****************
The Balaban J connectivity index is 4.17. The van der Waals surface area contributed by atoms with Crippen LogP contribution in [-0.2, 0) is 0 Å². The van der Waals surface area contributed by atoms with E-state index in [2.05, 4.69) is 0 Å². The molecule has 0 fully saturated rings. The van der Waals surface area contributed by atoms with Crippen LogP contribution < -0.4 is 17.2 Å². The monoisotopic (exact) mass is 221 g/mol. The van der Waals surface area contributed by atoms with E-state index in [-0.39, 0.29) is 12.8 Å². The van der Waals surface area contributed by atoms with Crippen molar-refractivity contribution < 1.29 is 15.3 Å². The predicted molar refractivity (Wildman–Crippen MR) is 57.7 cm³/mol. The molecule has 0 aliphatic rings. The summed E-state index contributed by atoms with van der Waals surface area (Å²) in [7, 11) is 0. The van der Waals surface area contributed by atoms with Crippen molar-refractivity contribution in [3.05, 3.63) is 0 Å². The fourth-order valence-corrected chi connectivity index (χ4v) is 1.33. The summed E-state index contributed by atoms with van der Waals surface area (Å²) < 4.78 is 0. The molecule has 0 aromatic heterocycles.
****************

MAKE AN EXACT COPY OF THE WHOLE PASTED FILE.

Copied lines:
The Balaban J connectivity index is 4.17. The van der Waals surface area contributed by atoms with Crippen LogP contribution in [-0.2, 0) is 0 Å². The van der Waals surface area contributed by atoms with E-state index in [2.05, 4.69) is 0 Å². The molecule has 0 fully saturated rings. The van der Waals surface area contributed by atoms with Crippen LogP contribution < -0.4 is 17.2 Å². The monoisotopic (exact) mass is 221 g/mol. The van der Waals surface area contributed by atoms with E-state index in [-0.39, 0.29) is 12.8 Å². The van der Waals surface area contributed by atoms with Crippen molar-refractivity contribution < 1.29 is 15.3 Å². The predicted molar refractivity (Wildman–Crippen MR) is 57.7 cm³/mol. The molecule has 0 aliphatic rings. The summed E-state index contributed by atoms with van der Waals surface area (Å²) in [7, 11) is 0. The van der Waals surface area contributed by atoms with Crippen molar-refractivity contribution in [3.05, 3.63) is 0 Å². The fourth-order valence-corrected chi connectivity index (χ4v) is 1.33. The summed E-state index contributed by atoms with van der Waals surface area (Å²) < 4.78 is 0. The molecule has 0 aromatic heterocycles.